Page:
• Takes up more space

Bottom Line: Buy this if you want something fast but still big enough to juice for two or three people without disassembling, emptying and cleaning the mesh filter.

Take note that most models are noisy so you’ll have to consider that but that is not an issue, and you want something that is easy to use and fast this is a no-brainer. By the way, I’ve ranked the five best centrifugal juicers here.

Masticating or Slow Juicer

Slow juicers utilize a slow rotating auger to crush fruit or vegetable against a stainless steel mesh screen at low rpm (80 to 100). The slow speed means there will be very little oxidation as it does not suck air in.

Juice flows through the mesh screen then dumped into a container; pulp goes out a separate exit point into another catcher.

If you compare this to a centrifugal juicer, slow juicers (or masticating) are quieter. But it’ll take longer to extract juice because of the lower rpm.

Horizontal Single Auger

 

If you look at the auger, it on a horizontal pattern beside the motor.

When you feed produce, the auger crushes it, and juice drips down below a container. And excess pulp goes out of the ejector port perpendicular to where the juice flows.

Less prep

Horizontal auger juicers do not require too much pre-cutting since there’s no restriction in the pulp ejection port. There will be little risk of clogging which makes it great for making lots of green juice.

These extractors are more versatile capable of grinding coffee beans, peanuts and can even make baby food.

Pros

  • Great for leafy greens, works excellent on wheatgrass
  • Great yield
  • Slow rpm does not oxidize the juice
  • No need to pre-cut leafy greens
  • You can store juice longer (up to 72 hours)

Cons

  • Small feed chute that require more chopping
  • Expensive
  • It takes a bit of time to extract juice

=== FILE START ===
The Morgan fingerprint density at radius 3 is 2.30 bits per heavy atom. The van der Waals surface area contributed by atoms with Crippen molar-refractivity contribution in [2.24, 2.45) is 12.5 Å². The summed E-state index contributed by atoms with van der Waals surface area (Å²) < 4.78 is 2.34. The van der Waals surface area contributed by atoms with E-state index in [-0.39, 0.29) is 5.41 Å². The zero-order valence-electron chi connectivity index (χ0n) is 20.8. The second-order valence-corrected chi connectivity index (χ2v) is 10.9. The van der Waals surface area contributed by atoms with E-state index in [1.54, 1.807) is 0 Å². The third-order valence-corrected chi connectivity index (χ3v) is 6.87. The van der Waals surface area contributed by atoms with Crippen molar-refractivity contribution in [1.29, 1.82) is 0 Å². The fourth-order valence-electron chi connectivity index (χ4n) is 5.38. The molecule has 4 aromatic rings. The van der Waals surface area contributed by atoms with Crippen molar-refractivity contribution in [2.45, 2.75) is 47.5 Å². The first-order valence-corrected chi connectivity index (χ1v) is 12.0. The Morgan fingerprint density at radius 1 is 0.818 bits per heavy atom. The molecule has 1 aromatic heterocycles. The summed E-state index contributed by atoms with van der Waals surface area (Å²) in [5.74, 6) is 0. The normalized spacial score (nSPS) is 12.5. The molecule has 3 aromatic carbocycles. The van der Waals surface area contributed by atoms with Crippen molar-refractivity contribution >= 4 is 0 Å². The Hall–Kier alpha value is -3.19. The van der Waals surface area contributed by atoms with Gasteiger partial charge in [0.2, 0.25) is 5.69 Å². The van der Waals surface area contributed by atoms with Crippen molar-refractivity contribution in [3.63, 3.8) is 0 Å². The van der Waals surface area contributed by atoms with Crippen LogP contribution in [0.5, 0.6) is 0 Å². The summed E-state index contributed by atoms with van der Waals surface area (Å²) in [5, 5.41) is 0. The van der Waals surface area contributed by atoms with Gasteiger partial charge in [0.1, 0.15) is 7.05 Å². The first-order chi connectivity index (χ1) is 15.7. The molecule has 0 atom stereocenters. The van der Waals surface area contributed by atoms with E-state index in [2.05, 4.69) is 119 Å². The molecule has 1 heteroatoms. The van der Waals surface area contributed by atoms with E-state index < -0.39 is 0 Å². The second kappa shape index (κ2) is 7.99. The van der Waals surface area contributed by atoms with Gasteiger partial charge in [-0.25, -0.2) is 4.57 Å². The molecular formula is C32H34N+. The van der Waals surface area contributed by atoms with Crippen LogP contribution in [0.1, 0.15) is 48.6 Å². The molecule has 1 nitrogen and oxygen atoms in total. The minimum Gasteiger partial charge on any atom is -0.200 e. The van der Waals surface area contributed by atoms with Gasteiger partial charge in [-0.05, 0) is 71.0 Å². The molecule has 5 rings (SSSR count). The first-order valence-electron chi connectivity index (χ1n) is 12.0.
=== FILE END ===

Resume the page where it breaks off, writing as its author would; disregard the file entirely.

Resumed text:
• Large footprint
  • Produces a pulpy juice (you’ll need a strainer)

Bottom Line: Buy this if you’ll juice a lot of leafy greens and get high yield but don’t want the complexity operating a triturating (or dual gear) juicer.

It will work well with all types of leafy greens. And if you are juicing wheatgrass every day, this is a great investment. As a bonus, a lot of brands include blank plate attachments that allow you to make nut butter or sorbets and even crush coffee beans.

If you’re juicing a lot of greens, prep time won’t be an issue because you don’t need to chop them.

Vertical Auger

 

A horizontal auger juicer is a newer design that’s relatively new in the market. In principle, it works similarly to a horizontal auger juicer except for the placement of the auger which is vertical.

Smaller footprint versus a horizontal auger juicer

It allows it to have a smaller footprint, making this ideal for small homeowners like myself.

Unfortunately, manufacturers had to make a compromise to achieve this.

One of which is the pulp ejection port that has a sharp 90-degree angle.

So pre-cutting fibrous stuff like celery, collard greens, and spinach has to be done to prevent clogging.

If you don’t chop it into smaller bits, it will clog. And trust me, you don’t want that to happen because it’ll be a pain to clean up.

Pros

  • Works great for fruit and vegetables
  • It has a large feed chute that requires less chopping
  • Small footprint compared to a horizontal auger juicer
  • Above average yield

Cons

  • Steeper learning curve
  • Fibrous greens HAVE to be pre-cut or else it’ll wrap around the auger or clog the pulp ejector port
  • Expensive
  • Produces a pulpy juice
  • If you juice a lot of leafy greens, it will have a lot of foam

Bottom Line: Buy this if you are juicing a mix of leafy greens, fruits and hard vegetables like beet or carrots. Plus you don’t need to use the food pusher because these machines are virtually self-feeding (provided that you don’t overfeed it).

It does not take up a lot of space in terms of width and depth, so you don’t need to have a lot of space to store this.

There will be a learning curve in using this, and you’ll need to spend some time in prepping because of the small feed chute, though there are brands that offer large round feed chutes like Kuvings.

Twin Gear or Triturating

It uses two gears that interlock and looks similar to a car’s transmission gear. These gears shred then squeeze the juice out of produce.

You need to push

One downside is that it’ll take some force to push produce down the chute toward the gears. This type of juicer will work best with green leafy vegetables because the twin gear design will extract the most juice from these types of vegetables.